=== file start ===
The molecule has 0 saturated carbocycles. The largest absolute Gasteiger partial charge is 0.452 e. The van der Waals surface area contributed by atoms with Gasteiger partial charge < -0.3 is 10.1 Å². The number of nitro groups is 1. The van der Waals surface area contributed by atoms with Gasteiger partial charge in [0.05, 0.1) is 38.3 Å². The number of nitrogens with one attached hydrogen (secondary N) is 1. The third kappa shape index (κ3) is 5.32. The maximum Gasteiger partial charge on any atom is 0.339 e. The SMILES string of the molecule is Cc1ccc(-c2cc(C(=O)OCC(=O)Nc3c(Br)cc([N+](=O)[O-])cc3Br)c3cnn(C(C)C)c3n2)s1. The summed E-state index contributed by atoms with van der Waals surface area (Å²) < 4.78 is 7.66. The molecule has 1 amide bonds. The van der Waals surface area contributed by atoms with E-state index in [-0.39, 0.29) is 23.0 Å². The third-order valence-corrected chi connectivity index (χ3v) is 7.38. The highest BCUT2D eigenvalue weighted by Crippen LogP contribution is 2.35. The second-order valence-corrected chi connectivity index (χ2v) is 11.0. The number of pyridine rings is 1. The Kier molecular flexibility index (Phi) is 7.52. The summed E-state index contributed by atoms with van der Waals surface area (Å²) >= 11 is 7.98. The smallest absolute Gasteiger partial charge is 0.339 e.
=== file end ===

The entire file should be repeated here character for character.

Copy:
The molecule has 0 saturated carbocycles. The largest absolute Gasteiger partial charge is 0.452 e. The van der Waals surface area contributed by atoms with Gasteiger partial charge < -0.3 is 10.1 Å². The number of nitro groups is 1. The van der Waals surface area contributed by atoms with Gasteiger partial charge in [0.05, 0.1) is 38.3 Å². The number of nitrogens with one attached hydrogen (secondary N) is 1. The third kappa shape index (κ3) is 5.32. The maximum Gasteiger partial charge on any atom is 0.339 e. The SMILES string of the molecule is Cc1ccc(-c2cc(C(=O)OCC(=O)Nc3c(Br)cc([N+](=O)[O-])cc3Br)c3cnn(C(C)C)c3n2)s1. The summed E-state index contributed by atoms with van der Waals surface area (Å²) < 4.78 is 7.66. The molecule has 1 amide bonds. The van der Waals surface area contributed by atoms with E-state index in [-0.39, 0.29) is 23.0 Å². The third-order valence-corrected chi connectivity index (χ3v) is 7.38. The highest BCUT2D eigenvalue weighted by Crippen LogP contribution is 2.35. The second-order valence-corrected chi connectivity index (χ2v) is 11.0. The number of pyridine rings is 1. The Kier molecular flexibility index (Phi) is 7.52. The summed E-state index contributed by atoms with van der Waals surface area (Å²) >= 11 is 7.98. The smallest absolute Gasteiger partial charge is 0.339 e.